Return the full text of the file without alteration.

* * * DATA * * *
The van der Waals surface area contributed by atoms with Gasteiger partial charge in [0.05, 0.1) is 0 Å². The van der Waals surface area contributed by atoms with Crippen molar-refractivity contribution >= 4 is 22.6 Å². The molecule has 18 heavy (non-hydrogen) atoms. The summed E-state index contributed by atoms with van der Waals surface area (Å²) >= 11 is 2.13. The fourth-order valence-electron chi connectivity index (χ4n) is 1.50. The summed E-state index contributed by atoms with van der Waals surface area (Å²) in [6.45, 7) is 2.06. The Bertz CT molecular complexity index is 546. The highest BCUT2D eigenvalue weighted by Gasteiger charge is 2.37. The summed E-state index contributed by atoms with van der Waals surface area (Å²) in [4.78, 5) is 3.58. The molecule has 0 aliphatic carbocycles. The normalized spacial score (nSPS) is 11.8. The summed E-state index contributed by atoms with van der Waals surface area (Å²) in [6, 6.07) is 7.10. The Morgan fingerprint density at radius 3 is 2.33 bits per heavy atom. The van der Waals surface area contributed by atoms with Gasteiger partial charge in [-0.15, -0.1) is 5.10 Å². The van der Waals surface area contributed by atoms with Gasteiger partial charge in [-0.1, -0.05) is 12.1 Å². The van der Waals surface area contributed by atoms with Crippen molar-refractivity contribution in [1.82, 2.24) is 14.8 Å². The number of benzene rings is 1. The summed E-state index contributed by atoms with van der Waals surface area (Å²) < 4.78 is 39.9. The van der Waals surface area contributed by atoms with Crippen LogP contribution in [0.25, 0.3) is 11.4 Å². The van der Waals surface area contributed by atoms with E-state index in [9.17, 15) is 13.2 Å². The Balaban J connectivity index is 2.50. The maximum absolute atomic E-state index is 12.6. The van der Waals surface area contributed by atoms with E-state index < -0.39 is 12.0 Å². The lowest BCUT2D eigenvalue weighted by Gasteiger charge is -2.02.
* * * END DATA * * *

The van der Waals surface area contributed by atoms with Gasteiger partial charge in [0.05, 0.1) is 0 Å². The van der Waals surface area contributed by atoms with Crippen molar-refractivity contribution >= 4 is 22.6 Å². The molecule has 18 heavy (non-hydrogen) atoms. The summed E-state index contributed by atoms with van der Waals surface area (Å²) >= 11 is 2.13. The fourth-order valence-electron chi connectivity index (χ4n) is 1.50. The summed E-state index contributed by atoms with van der Waals surface area (Å²) in [6.45, 7) is 2.06. The Bertz CT molecular complexity index is 546. The highest BCUT2D eigenvalue weighted by Gasteiger charge is 2.37. The summed E-state index contributed by atoms with van der Waals surface area (Å²) in [4.78, 5) is 3.58. The molecule has 0 aliphatic carbocycles. The normalized spacial score (nSPS) is 11.8. The summed E-state index contributed by atoms with van der Waals surface area (Å²) in [6, 6.07) is 7.10. The Morgan fingerprint density at radius 3 is 2.33 bits per heavy atom. The van der Waals surface area contributed by atoms with Gasteiger partial charge in [-0.15, -0.1) is 5.10 Å². The van der Waals surface area contributed by atoms with Gasteiger partial charge in [-0.1, -0.05) is 12.1 Å². The van der Waals surface area contributed by atoms with Crippen molar-refractivity contribution in [1.82, 2.24) is 14.8 Å². The number of benzene rings is 1. The summed E-state index contributed by atoms with van der Waals surface area (Å²) < 4.78 is 39.9. The van der Waals surface area contributed by atoms with Crippen LogP contribution in [0.25, 0.3) is 11.4 Å². The van der Waals surface area contributed by atoms with E-state index in [9.17, 15) is 13.2 Å². The Balaban J connectivity index is 2.50. The maximum absolute atomic E-state index is 12.6. The van der Waals surface area contributed by atoms with E-state index < -0.39 is 12.0 Å². The lowest BCUT2D eigenvalue weighted by Gasteiger charge is -2.02.